My dear Mother,
Having reached once more this “haven of rest” – as it seems to us looked at in the light of our strenuous days at Paris – I must write you a really long letter. I am not sure that I don’t owe Father one but it seems a long time since I wrote to you & if he feels neglected he must consider this partly his.
I had better recount our doings starting backwards. We got here just after 7 this morning having seen Jack off in the London train somewhere about 3.30 a.m. & then sat in the Dover waiting room till 6.30 when the first train to Folkestone Central left. We were very sleepy “Polys” but the walk here woke us up, we found [?] quite ready to get us some tea & Aunt Lottie in bed, but awake & wanting to see us. After a wash & some breakfast we unpacked then had two hours rest & sleep, & Aunt Lottie gave us early dinner because we wanted to go down to the harbour to see our two “Poly” friends who were crossing by the 1.30 boat. We got there just as the boat was being moored along side & soon spotted them & had 20 mins talk before their train left. They were very jolly girls whom we had got to know at Interlaken & at Grindelwald, one of them is a private secretary to Mr Asquith. We had lots of experiences to relate since we parted from them at Bern & they had equally many to tell us, in fact it would have been hard for any fifth person to have got in a word edgeways during those 20 minutes.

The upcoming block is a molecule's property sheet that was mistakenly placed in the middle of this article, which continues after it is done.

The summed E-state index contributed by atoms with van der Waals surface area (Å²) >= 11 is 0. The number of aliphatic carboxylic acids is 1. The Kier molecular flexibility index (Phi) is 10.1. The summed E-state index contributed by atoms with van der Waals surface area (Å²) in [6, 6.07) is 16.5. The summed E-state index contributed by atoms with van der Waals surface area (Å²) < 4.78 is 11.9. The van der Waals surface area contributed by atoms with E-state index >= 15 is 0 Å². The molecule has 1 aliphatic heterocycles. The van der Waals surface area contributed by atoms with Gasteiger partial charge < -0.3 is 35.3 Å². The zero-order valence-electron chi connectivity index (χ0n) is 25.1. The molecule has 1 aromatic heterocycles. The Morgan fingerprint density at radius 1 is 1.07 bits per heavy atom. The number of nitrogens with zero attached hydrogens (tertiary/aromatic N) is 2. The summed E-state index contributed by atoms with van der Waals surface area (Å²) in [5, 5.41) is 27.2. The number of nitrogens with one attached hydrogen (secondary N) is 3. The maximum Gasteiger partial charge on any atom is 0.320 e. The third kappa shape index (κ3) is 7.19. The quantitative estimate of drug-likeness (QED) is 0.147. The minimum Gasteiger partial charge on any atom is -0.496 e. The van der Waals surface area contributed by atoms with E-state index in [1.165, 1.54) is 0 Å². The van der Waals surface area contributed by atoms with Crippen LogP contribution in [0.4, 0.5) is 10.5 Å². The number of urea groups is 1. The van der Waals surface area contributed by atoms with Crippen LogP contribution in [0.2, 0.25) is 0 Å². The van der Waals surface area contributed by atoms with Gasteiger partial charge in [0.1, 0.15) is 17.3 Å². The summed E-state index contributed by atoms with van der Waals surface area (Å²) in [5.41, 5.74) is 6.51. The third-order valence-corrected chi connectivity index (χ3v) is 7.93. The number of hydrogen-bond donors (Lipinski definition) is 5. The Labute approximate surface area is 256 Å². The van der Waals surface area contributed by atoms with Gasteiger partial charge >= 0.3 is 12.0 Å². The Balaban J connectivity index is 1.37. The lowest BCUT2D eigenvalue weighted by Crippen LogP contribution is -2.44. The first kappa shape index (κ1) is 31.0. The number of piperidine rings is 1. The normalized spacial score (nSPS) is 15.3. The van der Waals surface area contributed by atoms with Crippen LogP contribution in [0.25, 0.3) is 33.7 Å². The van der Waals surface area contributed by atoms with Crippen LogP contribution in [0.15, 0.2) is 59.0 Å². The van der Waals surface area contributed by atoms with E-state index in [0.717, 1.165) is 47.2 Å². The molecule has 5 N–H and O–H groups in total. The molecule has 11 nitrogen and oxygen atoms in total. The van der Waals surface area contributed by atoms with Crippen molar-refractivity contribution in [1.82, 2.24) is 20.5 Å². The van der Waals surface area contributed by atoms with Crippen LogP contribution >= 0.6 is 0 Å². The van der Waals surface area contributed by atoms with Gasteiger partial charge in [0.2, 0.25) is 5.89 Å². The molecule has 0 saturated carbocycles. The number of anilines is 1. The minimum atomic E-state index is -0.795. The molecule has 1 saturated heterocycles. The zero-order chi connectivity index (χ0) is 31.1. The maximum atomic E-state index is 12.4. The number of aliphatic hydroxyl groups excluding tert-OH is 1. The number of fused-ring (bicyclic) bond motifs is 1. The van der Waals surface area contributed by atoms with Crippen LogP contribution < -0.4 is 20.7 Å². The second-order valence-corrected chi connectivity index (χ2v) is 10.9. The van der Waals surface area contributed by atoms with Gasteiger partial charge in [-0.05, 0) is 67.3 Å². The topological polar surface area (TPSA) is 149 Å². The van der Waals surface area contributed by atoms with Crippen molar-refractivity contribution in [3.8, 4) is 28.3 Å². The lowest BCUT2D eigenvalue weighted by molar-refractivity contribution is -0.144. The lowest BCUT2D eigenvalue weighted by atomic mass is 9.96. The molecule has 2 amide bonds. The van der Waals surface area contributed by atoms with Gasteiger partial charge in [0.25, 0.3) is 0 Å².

Since then we have been darning stockings (first chance for a long time) & Miss Tyson also just returned from Switzerland, has been in to compare notes with us. Now I have told you of today’s doings I will begin at the beginning of our stay in Paris.
On Sunday morning we all went to the service at the Madeleine – the music of course being beautiful. Dolly had never been to a R.C. service before. Afterwards we took a bus along the Boulevards just to explore & came back to our hotel for lunch. In the afternoon we took steamer to St Cloud, the annual fair was on there & we walked right down the long avenue with booths on each side & then went higher up into the beautiful park. On our way back we called at Uncle Joe’s & heard that he was away but returning the next evening. Monday was the day for our drive round Paris & we were disappointed in the amount we saw. “Seeing Paris” meant in most cases only a passing glance at the exteriors & even where we got down we hadn’t often time to see all we wanted. At Notre Dame for instance we had to hurry away without seeing the Trésor, & they didn’t even attempt to show us the Sainte Chapelle, so we went again next day & saw both.
Jack & Dolly were both delighted with the Chapelle as I remember being when I saw it with you, & I enjoyed almost more seeing it again. Napoleon’s Tomb we saw properly, but on the whole we found we “saw Paris” better without the “Polys” than with them. Lunch was not included at our hotel & we always broke away from the Poly crowd & got ours independently at a really French restaurant where we usually paid about half what they had to pay at the restaurant where English was spoken to which they were conducted. The wonder is that they all so meekly followed where they were led, but very few of them can speak any French. One man who had been going about Paris for several days, asked Dolly suddenly what eglise meant!